If, however, that person rolled up his sleeves and worked alongside you on a couple of projects, you’d evaluate him in a different light. He gives you a sample of his work ethic, energy level and, even better, helps make your life easier. By volunteering, you’ll let them know who you are and they will develop a sense of how they can help you.

There is only one step required to execute this plan: tell someone. But, before you do, please prepare yourself. You might be enthusiastic (desperate) for inclusion in this group but if you want to be at your best, you have to make sure everyone gets along. Here are some tips:

Survey the groups you’ve visited and choose one or two:
Do you like the subjects? Do you want to learn more?
Do you like the organizers? Do you emulate them?

Research the organization.

Chances are, even if you have attended a cluster of events, you probably missed out on basic information like its founding, mission statement or even past events. Figure out where you might fit in their grand scheme.

Then make the leap and tell an organizer about your interest. By the way, when you do, keep it simple. You are not there to solve its problems, whatever you happen to perceive them to be. Why? Because at this point, you won’t have the experience to know whether they even consider low turnout/bad food/boring speaker to BE a problem. If you want to make improvements, keep it to yourself and roll out your grand plan later after you’re better educated and have earned trust.

Everyone can volunteer and every organization needs volunteers. even if you have no skills in the profession, if you’ve lived with people in a society and have planned at least one outing to a movie or the beach, you are prepared.

Volunteer options, from least to most involved:

Check in: Meet everyone, be visible
Write for publications: Get your name out there, learn as you write
Planning (logistics): First contact with speakers, befriend staff
Generate event ideas
Organize an entire event
Join the board

Revisiting our hypothetical about a stranger knocking at your door, when you volunteer, you’re no longer a stranger. And, since you’ve proven yourself, your contacts will not only be happy to think of you for future opportunities, they will be more likely to recommend you to others in their network.

Third: Follow Through With Your Contacts

(Written on October 7, 2010, published by DYP Advisors)

Our favorite Hollywood story is about the sudden discovery: you meet a highly placed executive, strike up a great conversation and — cue music — you’re hired and tucked into a corner office with great views. Role credits.

Unfortunately, that’s what we consider a happy ending. In science fiction, this is the scary plot, the one where there is instant categorization, allocation and minimal human contact. But yes, it sure is easier. In any case, statistically speaking, it’s definitely one thing: irrelevant to your networking efforts because the chances of that happening are slim. So when you network, prepare for a lot of follow up. It’s not as easy as making first contact (exchanging business cards) but this is where the magic happens.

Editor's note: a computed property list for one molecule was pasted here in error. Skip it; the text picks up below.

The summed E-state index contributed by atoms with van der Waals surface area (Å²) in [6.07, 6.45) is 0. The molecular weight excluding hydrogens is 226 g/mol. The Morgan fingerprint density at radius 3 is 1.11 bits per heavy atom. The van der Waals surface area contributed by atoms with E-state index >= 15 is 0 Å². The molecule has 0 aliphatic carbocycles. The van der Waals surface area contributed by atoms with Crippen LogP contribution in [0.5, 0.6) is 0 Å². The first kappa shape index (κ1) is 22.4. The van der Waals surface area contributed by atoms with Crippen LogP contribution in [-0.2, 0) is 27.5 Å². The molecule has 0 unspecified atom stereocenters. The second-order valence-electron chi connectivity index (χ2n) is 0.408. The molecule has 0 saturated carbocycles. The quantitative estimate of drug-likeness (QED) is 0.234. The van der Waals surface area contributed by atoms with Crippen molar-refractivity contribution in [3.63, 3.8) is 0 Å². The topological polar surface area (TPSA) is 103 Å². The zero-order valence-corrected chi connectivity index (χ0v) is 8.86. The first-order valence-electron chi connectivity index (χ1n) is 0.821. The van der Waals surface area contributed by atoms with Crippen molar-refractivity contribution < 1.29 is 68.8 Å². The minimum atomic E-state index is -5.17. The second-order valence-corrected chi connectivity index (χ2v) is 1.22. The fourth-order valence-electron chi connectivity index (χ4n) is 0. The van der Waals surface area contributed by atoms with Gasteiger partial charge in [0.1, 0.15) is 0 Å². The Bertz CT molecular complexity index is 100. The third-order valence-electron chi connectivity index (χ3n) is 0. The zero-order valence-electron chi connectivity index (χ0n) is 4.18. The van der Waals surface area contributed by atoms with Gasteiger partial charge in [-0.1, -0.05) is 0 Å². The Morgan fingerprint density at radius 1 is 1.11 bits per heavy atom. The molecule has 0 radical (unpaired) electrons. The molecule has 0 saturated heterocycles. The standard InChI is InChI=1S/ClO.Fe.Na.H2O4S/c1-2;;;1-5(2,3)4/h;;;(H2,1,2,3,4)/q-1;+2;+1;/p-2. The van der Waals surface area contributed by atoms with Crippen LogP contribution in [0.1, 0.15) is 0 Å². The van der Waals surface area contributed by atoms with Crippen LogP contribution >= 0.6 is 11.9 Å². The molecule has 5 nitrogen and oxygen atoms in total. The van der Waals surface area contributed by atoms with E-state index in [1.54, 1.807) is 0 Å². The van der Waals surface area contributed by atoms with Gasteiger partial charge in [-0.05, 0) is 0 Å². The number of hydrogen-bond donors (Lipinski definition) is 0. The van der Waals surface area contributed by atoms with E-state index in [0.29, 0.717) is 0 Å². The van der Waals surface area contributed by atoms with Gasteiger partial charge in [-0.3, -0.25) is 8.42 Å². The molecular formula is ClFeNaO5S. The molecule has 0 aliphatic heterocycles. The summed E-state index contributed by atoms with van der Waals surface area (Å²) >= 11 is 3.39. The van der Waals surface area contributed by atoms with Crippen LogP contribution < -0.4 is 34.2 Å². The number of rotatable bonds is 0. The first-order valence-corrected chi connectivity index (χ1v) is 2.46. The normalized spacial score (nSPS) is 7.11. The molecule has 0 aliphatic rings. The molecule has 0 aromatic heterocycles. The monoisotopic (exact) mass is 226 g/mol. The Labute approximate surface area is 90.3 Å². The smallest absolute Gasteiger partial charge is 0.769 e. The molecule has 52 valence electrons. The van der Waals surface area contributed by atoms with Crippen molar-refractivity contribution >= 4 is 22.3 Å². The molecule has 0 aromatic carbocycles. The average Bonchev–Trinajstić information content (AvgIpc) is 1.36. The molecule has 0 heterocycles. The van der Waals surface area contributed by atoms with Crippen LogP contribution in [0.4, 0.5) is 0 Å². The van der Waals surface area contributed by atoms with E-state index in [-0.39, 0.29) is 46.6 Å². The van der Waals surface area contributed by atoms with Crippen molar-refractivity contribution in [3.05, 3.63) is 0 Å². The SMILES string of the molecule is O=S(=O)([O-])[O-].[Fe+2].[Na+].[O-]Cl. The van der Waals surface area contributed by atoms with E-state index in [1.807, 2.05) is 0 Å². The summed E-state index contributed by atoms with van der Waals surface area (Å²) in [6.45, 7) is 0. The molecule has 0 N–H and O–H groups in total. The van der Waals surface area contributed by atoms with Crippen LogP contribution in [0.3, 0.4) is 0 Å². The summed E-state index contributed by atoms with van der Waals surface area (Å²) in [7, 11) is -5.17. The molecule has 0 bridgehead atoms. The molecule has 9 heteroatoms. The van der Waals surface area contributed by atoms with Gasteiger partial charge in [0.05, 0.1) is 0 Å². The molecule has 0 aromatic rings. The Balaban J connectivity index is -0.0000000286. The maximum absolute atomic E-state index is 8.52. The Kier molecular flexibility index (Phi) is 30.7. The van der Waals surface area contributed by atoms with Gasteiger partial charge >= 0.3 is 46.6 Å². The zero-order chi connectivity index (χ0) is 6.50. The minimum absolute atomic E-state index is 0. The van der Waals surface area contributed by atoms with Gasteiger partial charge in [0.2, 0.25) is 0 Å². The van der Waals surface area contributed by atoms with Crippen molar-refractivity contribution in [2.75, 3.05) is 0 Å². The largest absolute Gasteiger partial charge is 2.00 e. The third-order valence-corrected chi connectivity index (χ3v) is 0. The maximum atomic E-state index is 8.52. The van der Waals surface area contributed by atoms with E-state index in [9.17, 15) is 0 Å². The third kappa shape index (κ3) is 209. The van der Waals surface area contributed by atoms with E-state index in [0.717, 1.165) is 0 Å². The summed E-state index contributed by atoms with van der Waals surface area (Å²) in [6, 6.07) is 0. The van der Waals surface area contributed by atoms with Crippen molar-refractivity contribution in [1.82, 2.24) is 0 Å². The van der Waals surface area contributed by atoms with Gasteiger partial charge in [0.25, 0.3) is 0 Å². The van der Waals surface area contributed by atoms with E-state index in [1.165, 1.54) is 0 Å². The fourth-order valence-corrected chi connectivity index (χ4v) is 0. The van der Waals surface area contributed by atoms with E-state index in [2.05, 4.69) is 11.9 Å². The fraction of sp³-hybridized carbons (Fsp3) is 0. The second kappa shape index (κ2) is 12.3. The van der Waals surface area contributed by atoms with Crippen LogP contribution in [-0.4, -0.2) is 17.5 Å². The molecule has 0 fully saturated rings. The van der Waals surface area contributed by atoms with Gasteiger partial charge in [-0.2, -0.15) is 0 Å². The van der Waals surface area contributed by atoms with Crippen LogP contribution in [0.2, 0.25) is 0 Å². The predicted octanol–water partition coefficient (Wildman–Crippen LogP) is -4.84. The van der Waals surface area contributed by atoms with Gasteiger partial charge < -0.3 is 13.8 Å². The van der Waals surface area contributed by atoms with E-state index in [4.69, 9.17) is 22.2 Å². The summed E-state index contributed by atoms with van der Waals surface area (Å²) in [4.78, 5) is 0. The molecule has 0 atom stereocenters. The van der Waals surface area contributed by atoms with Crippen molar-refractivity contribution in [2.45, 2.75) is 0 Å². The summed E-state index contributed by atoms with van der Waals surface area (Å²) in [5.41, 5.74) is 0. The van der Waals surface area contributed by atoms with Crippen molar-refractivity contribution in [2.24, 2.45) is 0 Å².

First, contact the person soon after the event. There is so much going on in our busy lives that it will be more difficult for you and for the recipient to remember each other afterwards. If you met multiple people, it’s even more difficult.

Second, to the extent that you can remember, personalize the message. Mention a unique point in your conversation, to not only show you were paying attention, but it will jog his or her memory into remembering you. And remember: “personalize” the message by commenting on the conversation, not appearances. The word is personalize, not personal. No one appreciates a conversation that suddenly becomes too close.

Third, schedule a meeting. Invite the person to coffee or a meeting. Accommodate as much as you can as to location and time.

Fourth, respect everyone’s time. Say what you have to say, be direct, be friendly and then release your captive. Everyone remembers that free feeling fondly.

Fifth, follow up the follow up. It’s just simple good manners to send thanks. No one expects hand written notes anymore. An email message suffices. If you are both tech savvy and use your social networking for business, you can go that route as well. By the way, if they are not tech savvy or use their accounts personally, do not bother. Not everyone uses facebook as broadly as you might and it could be seen as an intrusion into family/social space. More than that, they might not check their account often so your note will be neglected. Stick to email first.
Slowly, you’ll meet people, learn about them, remember them and recommend them to each other. Business develops and the entire process becomes dynamic: you have a network! When we daydreamed about our Hollywood ending, it was a passive role. Everyone I know who organizes events hopes that the audience will be engaging, interesting individuals who connect with each other. In real life, everyone roots for the heroine and you’ll know her because she is the one writing her own script!